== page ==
Tag Archives: egypt

Let’s Stop Saying Women. Let’s Say People.

These are people, people.

 

 

The minute you say “women”, all of a sudden listeners place them in a separate mental pocket.

 

Close your eyes for a moment. When you imagine people, you see all sorts of humans, right? (Some of you may envision only men. Men are not the default, so go back to your caves.) Nevertheless – eyes open – the humans pictured above are people first. Yes, they’re people who are female, granted. Still, human beings, people, first and foremost.

 

An interesting thing has been happening over the past few years with regard to humans who were bought and sold prior to the Emancipation Proclamation in the US, and those who now live the same tragic existences all over the world, primarily in India.

 

They used to be known as slaves. These days, most journalists and even the guides at Thomas Jefferson’s home, Monticello, refer to them as people held in slavery or enslaved people.

 

You can tell the difference, right? A slave is not as human as an enslaved person. The latter is a person held in a temporary state of non-liberty. The former is, perhaps, subhuman and born to be owned.

 

Huge difference.

 

Think how a similar enormous difference impacts the human beings shown above. Referred to as people, they remain human. Called women, however, and something happens in the mind of the listener, particularly if dangerous cultural or political baggage gets in the way, as in this article regarding the politics of sexual violence in Egypt.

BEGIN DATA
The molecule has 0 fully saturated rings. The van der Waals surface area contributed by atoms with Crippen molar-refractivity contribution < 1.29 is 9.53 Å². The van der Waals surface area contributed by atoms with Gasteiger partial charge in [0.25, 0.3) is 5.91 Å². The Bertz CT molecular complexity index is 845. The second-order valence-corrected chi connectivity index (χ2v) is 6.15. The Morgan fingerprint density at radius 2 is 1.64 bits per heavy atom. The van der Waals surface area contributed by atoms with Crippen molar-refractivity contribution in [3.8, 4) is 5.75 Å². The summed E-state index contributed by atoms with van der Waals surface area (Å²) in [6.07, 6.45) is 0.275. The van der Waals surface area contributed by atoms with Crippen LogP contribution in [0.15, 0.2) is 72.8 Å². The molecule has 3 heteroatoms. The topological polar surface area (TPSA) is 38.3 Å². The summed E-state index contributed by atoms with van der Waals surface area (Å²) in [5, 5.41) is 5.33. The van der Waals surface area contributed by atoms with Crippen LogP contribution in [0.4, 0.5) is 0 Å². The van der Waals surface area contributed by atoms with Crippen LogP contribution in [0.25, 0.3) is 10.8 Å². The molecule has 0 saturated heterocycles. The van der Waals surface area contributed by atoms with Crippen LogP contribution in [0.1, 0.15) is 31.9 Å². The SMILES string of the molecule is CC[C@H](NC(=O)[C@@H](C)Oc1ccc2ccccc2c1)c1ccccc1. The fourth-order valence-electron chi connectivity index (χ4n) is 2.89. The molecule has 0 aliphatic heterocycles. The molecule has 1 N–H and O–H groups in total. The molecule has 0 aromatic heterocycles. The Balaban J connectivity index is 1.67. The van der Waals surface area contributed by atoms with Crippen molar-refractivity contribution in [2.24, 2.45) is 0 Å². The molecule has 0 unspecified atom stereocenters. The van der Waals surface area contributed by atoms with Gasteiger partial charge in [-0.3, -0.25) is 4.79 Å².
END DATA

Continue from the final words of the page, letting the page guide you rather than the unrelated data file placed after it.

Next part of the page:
They become something less than people, as if we were speaking of dolphins or aardvarks.

 

Farfetched? No. Language carries enormous cultural weight and can cause confusion. In Spanish, for example, mujer is the word for both woman and wife. Asked by authorities if she is the “wife” of an injured man – spouses may give consent for medical care – a woman may well answer “yes” even though she is not legally married to him.

 

Language gives order to how we learn and remember. Language has power, and it offers power, as well. Witness the rise of Welsh-language schools in Wales, the persistent efforts of French speakers to make Quebec a separate country, and the efforts of billions of people to learn and improve their English, the current linguistic coin of power.

 

It’s just not wise to dismiss how we use words when their use either reduces power or increases it.

 

We should not have to keep making signs saying “Women Are People, Too!”. That’s so 20th-century.

 

We do need to begin replacing the words woman/women with person/people as much as possible.

 

It might sound awkward at first to talk about pregnant people, people with breast cancer, people who have survived FGM.

 

Though we do speak of pregnant whales, giraffes giving birth, and elephants that have survived poachers’ attacks.

 

If one, why not the other?